|By Subject > Philosophy and Religion > Western Philosophy and Religion > 8 > The Gospel in Brief|
Novelist, essayist, dramatist, and philosopher, Count Leo Tolstoy is most famous for his sprawling portraits of nineteenth-century Russian life, as recounted in Anna Karenina and War and Peace. But at the age of fifty, he endured a spiritual crisis that prompted him to seek answers from learned men on "the problem of life." When they were unable to offer solutions, he turned to the study of Christianity. Dazzled by the light of truth that illuminated mankind for more than two thousand years, he found answers to his questions that led him to write his own version of "the greatest story ever told."
|The Gospel in Brief|
|Author:||Leo Tolstoy, Isabel Hapgood|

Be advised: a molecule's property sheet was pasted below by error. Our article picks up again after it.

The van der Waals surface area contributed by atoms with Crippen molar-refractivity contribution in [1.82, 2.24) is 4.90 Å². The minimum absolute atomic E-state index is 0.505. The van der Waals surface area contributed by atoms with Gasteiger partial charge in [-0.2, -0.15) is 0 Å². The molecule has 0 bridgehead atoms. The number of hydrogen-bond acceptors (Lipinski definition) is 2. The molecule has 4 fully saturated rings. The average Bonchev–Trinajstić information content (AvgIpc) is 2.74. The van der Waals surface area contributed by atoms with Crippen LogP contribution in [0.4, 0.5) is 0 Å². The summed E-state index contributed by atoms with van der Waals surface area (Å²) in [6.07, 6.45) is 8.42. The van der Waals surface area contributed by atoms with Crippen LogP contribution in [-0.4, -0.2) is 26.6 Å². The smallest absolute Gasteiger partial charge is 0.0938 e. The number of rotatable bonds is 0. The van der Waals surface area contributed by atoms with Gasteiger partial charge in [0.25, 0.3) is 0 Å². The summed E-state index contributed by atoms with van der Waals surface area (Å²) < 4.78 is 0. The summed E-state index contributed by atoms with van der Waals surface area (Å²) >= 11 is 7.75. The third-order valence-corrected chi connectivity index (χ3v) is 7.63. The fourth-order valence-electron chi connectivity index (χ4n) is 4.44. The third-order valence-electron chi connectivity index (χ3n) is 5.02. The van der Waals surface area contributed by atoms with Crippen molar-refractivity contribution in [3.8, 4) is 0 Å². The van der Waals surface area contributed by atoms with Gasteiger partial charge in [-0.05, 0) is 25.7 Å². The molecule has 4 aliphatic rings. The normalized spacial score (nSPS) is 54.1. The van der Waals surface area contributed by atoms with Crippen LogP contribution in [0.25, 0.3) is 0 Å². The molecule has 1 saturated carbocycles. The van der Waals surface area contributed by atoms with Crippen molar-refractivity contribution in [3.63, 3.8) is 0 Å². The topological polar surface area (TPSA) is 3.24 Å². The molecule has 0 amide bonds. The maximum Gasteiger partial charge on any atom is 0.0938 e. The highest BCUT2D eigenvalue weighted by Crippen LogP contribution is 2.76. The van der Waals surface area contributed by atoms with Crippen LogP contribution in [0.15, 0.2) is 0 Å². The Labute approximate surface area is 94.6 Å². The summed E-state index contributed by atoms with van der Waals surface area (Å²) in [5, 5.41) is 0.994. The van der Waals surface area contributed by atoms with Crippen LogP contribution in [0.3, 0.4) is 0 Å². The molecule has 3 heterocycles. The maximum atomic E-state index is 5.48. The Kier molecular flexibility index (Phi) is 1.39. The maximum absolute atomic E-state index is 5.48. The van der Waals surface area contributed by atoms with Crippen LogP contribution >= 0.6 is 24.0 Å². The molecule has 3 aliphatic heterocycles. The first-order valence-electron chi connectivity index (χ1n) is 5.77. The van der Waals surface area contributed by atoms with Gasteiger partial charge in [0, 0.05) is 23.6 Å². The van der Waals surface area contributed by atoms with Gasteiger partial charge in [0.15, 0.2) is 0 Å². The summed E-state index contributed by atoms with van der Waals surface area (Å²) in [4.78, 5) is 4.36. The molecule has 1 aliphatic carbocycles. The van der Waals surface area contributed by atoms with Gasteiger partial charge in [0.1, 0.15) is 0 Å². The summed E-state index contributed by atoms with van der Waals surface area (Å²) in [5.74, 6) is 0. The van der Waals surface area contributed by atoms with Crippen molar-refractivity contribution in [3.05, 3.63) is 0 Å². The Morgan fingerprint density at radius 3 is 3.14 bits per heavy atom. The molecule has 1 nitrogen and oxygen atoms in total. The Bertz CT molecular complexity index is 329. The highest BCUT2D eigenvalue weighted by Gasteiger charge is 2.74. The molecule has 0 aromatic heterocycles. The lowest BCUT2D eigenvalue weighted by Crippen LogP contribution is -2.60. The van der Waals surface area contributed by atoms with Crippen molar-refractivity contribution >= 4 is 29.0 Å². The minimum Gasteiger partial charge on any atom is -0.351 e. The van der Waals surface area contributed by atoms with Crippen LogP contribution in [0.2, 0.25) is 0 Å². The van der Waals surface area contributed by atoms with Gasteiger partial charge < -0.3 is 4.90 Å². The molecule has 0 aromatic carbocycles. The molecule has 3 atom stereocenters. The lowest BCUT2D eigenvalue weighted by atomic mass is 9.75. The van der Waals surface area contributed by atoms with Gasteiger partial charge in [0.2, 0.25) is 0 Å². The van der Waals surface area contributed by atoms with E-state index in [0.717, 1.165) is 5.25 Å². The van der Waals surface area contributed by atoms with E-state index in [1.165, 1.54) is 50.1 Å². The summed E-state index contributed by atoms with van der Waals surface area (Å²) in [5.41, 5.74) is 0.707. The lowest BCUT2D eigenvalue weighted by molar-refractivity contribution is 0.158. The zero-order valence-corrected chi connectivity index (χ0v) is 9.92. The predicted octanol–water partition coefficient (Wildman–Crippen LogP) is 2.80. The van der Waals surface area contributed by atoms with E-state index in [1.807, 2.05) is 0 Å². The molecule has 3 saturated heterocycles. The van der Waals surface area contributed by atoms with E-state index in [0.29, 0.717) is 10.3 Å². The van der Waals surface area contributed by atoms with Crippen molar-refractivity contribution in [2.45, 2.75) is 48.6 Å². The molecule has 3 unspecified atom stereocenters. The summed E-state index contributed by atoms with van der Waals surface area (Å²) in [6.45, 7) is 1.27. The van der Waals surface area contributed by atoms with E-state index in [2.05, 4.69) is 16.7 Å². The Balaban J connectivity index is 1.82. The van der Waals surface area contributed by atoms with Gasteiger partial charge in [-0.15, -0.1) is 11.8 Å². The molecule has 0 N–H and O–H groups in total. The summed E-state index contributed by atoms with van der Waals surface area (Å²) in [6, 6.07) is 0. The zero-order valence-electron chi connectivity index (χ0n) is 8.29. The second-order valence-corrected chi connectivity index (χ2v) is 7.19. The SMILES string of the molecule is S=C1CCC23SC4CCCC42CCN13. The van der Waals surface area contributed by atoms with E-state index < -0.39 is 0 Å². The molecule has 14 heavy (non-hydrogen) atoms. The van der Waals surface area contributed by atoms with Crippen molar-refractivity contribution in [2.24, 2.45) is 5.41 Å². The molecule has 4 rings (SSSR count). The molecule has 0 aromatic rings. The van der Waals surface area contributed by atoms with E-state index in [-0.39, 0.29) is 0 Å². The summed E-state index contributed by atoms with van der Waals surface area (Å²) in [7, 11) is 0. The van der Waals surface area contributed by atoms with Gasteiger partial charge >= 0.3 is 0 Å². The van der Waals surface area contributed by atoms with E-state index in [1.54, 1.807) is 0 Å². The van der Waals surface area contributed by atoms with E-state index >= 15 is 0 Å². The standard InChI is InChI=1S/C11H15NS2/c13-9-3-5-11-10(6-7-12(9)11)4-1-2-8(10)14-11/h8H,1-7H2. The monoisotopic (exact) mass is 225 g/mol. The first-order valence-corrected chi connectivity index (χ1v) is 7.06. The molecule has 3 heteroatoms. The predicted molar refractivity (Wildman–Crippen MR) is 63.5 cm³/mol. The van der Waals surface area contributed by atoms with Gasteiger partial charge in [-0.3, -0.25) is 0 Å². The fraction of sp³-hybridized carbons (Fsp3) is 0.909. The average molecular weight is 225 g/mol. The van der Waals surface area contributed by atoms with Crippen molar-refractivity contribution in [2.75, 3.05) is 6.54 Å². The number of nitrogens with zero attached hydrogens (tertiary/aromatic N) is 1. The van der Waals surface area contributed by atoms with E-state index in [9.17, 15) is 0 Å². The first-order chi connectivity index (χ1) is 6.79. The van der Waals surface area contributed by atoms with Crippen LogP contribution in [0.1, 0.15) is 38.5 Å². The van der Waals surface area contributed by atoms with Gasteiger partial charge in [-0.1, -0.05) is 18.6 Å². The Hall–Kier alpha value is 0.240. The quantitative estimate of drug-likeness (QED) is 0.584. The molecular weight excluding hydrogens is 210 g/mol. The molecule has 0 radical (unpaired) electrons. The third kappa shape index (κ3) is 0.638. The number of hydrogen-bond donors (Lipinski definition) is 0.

|Contents:||Click to View|
|Dimensions:||5 1/2 x 8 1/2|
As he reinterpreted the first four books of the New Testament into a single, integrated version that expressed the essence of Christ, Tolstoy avoided the mystery and miracles emphasized by the Church. Instead, he worked exclusively from the actual words and actions of Jesus, uncluttered by what he regarded as the Church's false interpretations. The result: a revolutionary work that challenged long-held doctrines, presented in a way that reflects Tolstoy's views on the divine purpose for human existence in a chaotic world. As brilliantly written as his other literary treasures, The Gospel in Brief is a remarkably modern—and moving—meditation on spirituality.
Reprint of the Isabel Hapgood translation, Thomas Y. Crowell & Company, New York, 1899.
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